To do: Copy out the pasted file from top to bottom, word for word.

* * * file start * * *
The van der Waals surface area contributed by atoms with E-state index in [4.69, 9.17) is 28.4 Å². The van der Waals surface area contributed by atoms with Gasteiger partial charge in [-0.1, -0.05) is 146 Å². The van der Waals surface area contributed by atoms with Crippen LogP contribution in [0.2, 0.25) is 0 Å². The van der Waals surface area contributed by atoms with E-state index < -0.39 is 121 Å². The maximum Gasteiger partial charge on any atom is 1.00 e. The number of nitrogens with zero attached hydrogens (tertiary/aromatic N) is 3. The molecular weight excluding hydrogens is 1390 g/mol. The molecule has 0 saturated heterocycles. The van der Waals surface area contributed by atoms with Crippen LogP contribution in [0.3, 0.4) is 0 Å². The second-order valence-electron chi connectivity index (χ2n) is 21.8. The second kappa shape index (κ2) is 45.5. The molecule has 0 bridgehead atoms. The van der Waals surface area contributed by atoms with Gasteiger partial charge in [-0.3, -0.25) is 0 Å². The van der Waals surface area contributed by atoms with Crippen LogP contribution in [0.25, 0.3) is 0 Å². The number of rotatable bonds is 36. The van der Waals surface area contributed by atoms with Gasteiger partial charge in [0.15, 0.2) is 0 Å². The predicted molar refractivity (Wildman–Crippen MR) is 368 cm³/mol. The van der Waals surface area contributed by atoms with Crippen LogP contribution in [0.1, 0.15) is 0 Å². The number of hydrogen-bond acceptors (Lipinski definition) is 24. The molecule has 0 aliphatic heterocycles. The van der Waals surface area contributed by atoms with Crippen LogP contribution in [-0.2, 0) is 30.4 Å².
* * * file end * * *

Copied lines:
The van der Waals surface area contributed by atoms with E-state index in [4.69, 9.17) is 28.4 Å². The van der Waals surface area contributed by atoms with Gasteiger partial charge in [-0.1, -0.05) is 146 Å². The van der Waals surface area contributed by atoms with Crippen LogP contribution in [0.2, 0.25) is 0 Å². The van der Waals surface area contributed by atoms with E-state index < -0.39 is 121 Å². The maximum Gasteiger partial charge on any atom is 1.00 e. The number of nitrogens with zero attached hydrogens (tertiary/aromatic N) is 3. The molecular weight excluding hydrogens is 1390 g/mol. The molecule has 0 saturated heterocycles. The van der Waals surface area contributed by atoms with Crippen LogP contribution in [0.3, 0.4) is 0 Å². The second-order valence-electron chi connectivity index (χ2n) is 21.8. The second kappa shape index (κ2) is 45.5. The molecule has 0 bridgehead atoms. The van der Waals surface area contributed by atoms with Gasteiger partial charge in [-0.3, -0.25) is 0 Å². The van der Waals surface area contributed by atoms with Crippen LogP contribution in [0.25, 0.3) is 0 Å². The number of rotatable bonds is 36. The van der Waals surface area contributed by atoms with Gasteiger partial charge in [0.15, 0.2) is 0 Å². The predicted molar refractivity (Wildman–Crippen MR) is 368 cm³/mol. The van der Waals surface area contributed by atoms with Crippen LogP contribution in [0.1, 0.15) is 0 Å². The number of hydrogen-bond acceptors (Lipinski definition) is 24. The molecule has 0 aliphatic heterocycles. The van der Waals surface area contributed by atoms with Crippen LogP contribution in [-0.2, 0) is 30.4 Å².